Amy Grace for Glad
“If Mr. Curry’s popularity opens doors for his wife, why should she not walk through them?”
Ayesha Curry and her husband Steph are having a banner year. Earlier this week, Curry announced she was opening a pop up restaurant, “International Smoke” in San Francisco. In March, she announced she had a forthcoming cooking show on the Food Network, “At Home with Ayesha”. And in September, she will release a cookbook, The Seasoned Life: Food, Family, Faith and the Joy of Eating Well.
Husband Steph led the Golden State Warriors to the NBA playoffs, where he just broke Reggie Miller’s record for three-pointers in consecutive playoff games. And recently, he was unanimously selected as the league’s MVP.
The Currys are winning! Right?
Unfortunately, everyone doesn’t think so. When Ayesha announced her latest power move on Instagram, a commenter on her page was less than enthused.
“*Yawn* Inspiring women to… be the best wives/cooks they can be eh? Or make a profit off their husband’s success?” wrote Instagram user who identifies as “Pachiie”. “Is that the most you can achieve with your fame? How about inspiring women of ethnic minorities to pursue higher education/get degrees? Or build their empires /become entrepreneurs independently of the men they are married with…. Women around the world should strive to be more than just “great” mothers/cooks.”
Pause. Who are these people that feel it’s appropriate to go on anyone’s page and tell them about themselves on their own platform? And like, how do you criticize someone for wasting potential, while you waste precious life on the page of someone you don’t even like? Riddle me that.
Mrs. Curry must have had similar feelings, because she responded to the comment (thus making it a news story): “My passion is cooking and food. I make people feel happy an comforted thorough creating delicious and exciting meals,” Curry began.” Not sure why you’re so bitter, but I am an entrepreneur in every send of the word.”
It was an appropriate and quick clapback from Curry, a mother of two juggling several professional projects and a husband in the playoffs. She doesn’t have a lot of time to dismantle the commenter’s criticisms, which are somewhat popular critiques about women who choose more traditional roles in their families. (The same critique was once leveled at First Lady Michelle Obama when she announced her role during her husband’s presidency would be “Mom-in-Chief”) Luckily, I do have the time.
This commenter’s sentiments are feminism gone haywire. Criticizing a woman for celebrating a happy marriage and inspiring women to be good wives? How is that remotely problematic?
There are many happily married young black couples. Unfortunately, we don’t hear enough about them. We hear statistics about how black folk don’t get married, and if they do, how they can’t keep their families intact because of rampant dysfunction. It is good—and healthy and refreshing— to see the The Currys, a young and successful black couple loving on each other— and their children— publicly.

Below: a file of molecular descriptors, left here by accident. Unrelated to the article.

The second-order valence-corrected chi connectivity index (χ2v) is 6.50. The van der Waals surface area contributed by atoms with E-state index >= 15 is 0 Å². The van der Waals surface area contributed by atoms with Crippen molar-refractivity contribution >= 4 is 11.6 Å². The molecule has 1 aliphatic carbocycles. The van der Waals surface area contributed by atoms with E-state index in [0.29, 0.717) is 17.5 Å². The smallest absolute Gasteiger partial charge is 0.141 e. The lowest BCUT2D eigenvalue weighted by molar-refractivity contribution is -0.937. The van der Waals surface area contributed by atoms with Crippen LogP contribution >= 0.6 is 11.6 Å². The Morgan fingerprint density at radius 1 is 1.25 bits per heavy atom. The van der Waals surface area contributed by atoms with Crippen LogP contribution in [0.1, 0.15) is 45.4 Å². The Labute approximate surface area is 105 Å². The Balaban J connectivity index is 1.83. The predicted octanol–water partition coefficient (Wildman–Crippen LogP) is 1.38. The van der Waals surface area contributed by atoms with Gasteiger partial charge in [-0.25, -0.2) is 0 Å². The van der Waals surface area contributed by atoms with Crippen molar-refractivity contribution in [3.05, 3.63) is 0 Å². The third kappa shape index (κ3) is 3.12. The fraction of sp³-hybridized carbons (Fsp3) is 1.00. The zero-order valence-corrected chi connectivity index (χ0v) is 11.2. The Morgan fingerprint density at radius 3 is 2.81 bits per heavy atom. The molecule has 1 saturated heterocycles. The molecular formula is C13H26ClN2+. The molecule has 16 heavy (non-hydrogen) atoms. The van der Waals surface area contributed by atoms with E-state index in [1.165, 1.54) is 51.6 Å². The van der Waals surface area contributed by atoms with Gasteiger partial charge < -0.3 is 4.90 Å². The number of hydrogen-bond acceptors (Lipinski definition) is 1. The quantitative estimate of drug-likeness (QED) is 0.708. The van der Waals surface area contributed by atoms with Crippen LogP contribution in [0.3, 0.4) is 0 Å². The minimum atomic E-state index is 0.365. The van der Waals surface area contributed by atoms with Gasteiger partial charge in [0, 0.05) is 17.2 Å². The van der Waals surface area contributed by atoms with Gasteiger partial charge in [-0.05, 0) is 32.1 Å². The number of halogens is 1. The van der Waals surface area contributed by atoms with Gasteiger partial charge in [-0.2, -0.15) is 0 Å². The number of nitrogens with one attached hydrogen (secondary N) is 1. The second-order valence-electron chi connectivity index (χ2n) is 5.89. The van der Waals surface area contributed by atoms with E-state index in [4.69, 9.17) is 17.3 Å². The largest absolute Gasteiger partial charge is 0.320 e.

And as for Ayesha’s love of cooking? Yes, getting in the kitchen is a very traditional role. But I would argue there’s a difference between forced into a role you don’t want because you have no options, and performing that role because it excites you. Ayesha Curry likes food. A lot. Before she and her husband became household names last year, she was on You Tube baking homemade bread for kicks and giggles.
Who is mad at a good cook? I mean, don’t people still like to eat? Food is Ayesha’s ministry. Asking her to promote an agenda that she is not passionate about just because its more in line with narrow ideals of what makes a successful modern woman is not just stifling, but anti-feminist.
I’m also curious as to why Curry, a married woman, should be expected to build her empire outside of her husband. How does that even happen? Like would she divorce Steph, take her maiden name, build her business and then remarry him?
And like, isn’t part of the point of marriage that you support your spouse, and help them achieve their dreams? Instead, Ayesha should… what? Be married to a man who has earned millions, who gets consistent press and who makes calls to important people that get answered, but she should reject all that and say, “no, I want to do it on my own”? For what? So she can wear a badge of independence, and someday tell a hard knock story about her struggle…. while married to a millionaire? That’s stupid.
Mrs. Curry’s recent business deals are evidence of a smart woman doing exactly what she is supposed to. From its inception, marriage has been about building wealth and creating alliances (i.e., power). The love part of marriage is a relatively new concept. And yet, it does negate the original intent. A husband and wife are supposed “honor, respect, and obey” but also to look out for and take care of one another. When one person gets “on”, they are supposed to put their partner on, if that’s where the other partner wants to be. If you have a successful spouse and you share your dreams with said spouse, and that spouse hits you with a Lil’ Kim lyric— “get your own sh—/ why you riding mine?— it’s time for you get a new spouse.
If Mr. Curry’s popularity opens doors for his wife, why should she not walk through them? There is no logical reason. And let’s be clear, Steph’s popularity? Ayesha helped to build that. Mr. Curry was a force in the basketball arena. He became a household name beyond sports fans because of his image as a lovable family guy. He couldn’t be that without Ayesha and the children she bore him.
Demetria Lucas D’Oyley is the author of Don’t Waste Your Pretty: The Go-to Guide for Making Smarter Decisions in Life & Love. Follow her on Twitter and Instagram.
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